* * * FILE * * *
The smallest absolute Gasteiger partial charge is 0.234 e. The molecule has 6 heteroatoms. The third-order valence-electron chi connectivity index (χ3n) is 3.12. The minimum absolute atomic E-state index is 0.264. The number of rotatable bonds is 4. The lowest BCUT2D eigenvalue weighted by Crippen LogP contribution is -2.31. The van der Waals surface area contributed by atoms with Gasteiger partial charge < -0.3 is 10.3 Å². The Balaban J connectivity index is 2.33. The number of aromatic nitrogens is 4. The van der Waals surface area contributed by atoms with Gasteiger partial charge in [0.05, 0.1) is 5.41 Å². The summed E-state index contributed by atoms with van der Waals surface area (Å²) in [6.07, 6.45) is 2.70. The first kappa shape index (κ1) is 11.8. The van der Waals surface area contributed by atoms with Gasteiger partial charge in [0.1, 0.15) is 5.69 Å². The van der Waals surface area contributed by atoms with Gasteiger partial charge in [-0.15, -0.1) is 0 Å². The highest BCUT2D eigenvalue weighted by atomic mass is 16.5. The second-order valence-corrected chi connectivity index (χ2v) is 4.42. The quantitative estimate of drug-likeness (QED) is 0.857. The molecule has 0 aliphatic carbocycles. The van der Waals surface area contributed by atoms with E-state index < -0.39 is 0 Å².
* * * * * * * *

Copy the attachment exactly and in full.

The smallest absolute Gasteiger partial charge is 0.234 e. The molecule has 6 heteroatoms. The third-order valence-electron chi connectivity index (χ3n) is 3.12. The minimum absolute atomic E-state index is 0.264. The number of rotatable bonds is 4. The lowest BCUT2D eigenvalue weighted by Crippen LogP contribution is -2.31. The van der Waals surface area contributed by atoms with Gasteiger partial charge < -0.3 is 10.3 Å². The Balaban J connectivity index is 2.33. The number of aromatic nitrogens is 4. The van der Waals surface area contributed by atoms with Gasteiger partial charge in [0.05, 0.1) is 5.41 Å². The summed E-state index contributed by atoms with van der Waals surface area (Å²) in [6.07, 6.45) is 2.70. The first kappa shape index (κ1) is 11.8. The van der Waals surface area contributed by atoms with Gasteiger partial charge in [0.1, 0.15) is 5.69 Å². The van der Waals surface area contributed by atoms with Gasteiger partial charge in [-0.15, -0.1) is 0 Å². The highest BCUT2D eigenvalue weighted by atomic mass is 16.5. The second-order valence-corrected chi connectivity index (χ2v) is 4.42. The quantitative estimate of drug-likeness (QED) is 0.857. The molecule has 0 aliphatic carbocycles. The van der Waals surface area contributed by atoms with E-state index < -0.39 is 0 Å².